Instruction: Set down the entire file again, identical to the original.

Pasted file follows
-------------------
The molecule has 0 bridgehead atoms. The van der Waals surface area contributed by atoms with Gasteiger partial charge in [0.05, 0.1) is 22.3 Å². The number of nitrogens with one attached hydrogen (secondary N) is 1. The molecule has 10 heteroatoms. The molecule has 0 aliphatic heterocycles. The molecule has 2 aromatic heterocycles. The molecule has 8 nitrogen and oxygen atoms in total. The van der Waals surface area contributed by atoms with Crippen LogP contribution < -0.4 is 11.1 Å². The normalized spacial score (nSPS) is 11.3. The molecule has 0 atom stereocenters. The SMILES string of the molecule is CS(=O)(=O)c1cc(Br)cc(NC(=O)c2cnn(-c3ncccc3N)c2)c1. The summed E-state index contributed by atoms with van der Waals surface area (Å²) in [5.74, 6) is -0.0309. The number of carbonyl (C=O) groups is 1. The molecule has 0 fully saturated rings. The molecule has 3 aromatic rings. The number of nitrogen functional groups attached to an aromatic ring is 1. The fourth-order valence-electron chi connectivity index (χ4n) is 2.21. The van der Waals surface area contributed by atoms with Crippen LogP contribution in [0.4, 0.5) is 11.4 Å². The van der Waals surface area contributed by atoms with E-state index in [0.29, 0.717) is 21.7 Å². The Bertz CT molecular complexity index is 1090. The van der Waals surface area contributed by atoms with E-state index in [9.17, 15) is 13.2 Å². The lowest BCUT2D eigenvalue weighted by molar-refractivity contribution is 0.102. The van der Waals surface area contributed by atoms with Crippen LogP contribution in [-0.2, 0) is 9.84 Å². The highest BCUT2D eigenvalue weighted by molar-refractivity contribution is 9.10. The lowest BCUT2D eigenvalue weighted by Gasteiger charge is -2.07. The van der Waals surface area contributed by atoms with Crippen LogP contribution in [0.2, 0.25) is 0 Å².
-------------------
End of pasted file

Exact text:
The molecule has 0 bridgehead atoms. The van der Waals surface area contributed by atoms with Gasteiger partial charge in [0.05, 0.1) is 22.3 Å². The number of nitrogens with one attached hydrogen (secondary N) is 1. The molecule has 10 heteroatoms. The molecule has 0 aliphatic heterocycles. The molecule has 2 aromatic heterocycles. The molecule has 8 nitrogen and oxygen atoms in total. The van der Waals surface area contributed by atoms with Crippen LogP contribution < -0.4 is 11.1 Å². The normalized spacial score (nSPS) is 11.3. The molecule has 0 atom stereocenters. The SMILES string of the molecule is CS(=O)(=O)c1cc(Br)cc(NC(=O)c2cnn(-c3ncccc3N)c2)c1. The summed E-state index contributed by atoms with van der Waals surface area (Å²) in [5.74, 6) is -0.0309. The number of carbonyl (C=O) groups is 1. The molecule has 0 fully saturated rings. The molecule has 3 aromatic rings. The number of nitrogen functional groups attached to an aromatic ring is 1. The fourth-order valence-electron chi connectivity index (χ4n) is 2.21. The van der Waals surface area contributed by atoms with Crippen LogP contribution in [0.4, 0.5) is 11.4 Å². The van der Waals surface area contributed by atoms with E-state index in [0.29, 0.717) is 21.7 Å². The Bertz CT molecular complexity index is 1090. The van der Waals surface area contributed by atoms with E-state index in [9.17, 15) is 13.2 Å². The lowest BCUT2D eigenvalue weighted by molar-refractivity contribution is 0.102. The van der Waals surface area contributed by atoms with Crippen LogP contribution in [-0.2, 0) is 9.84 Å². The highest BCUT2D eigenvalue weighted by molar-refractivity contribution is 9.10. The lowest BCUT2D eigenvalue weighted by Gasteiger charge is -2.07. The van der Waals surface area contributed by atoms with Crippen LogP contribution in [0.2, 0.25) is 0 Å².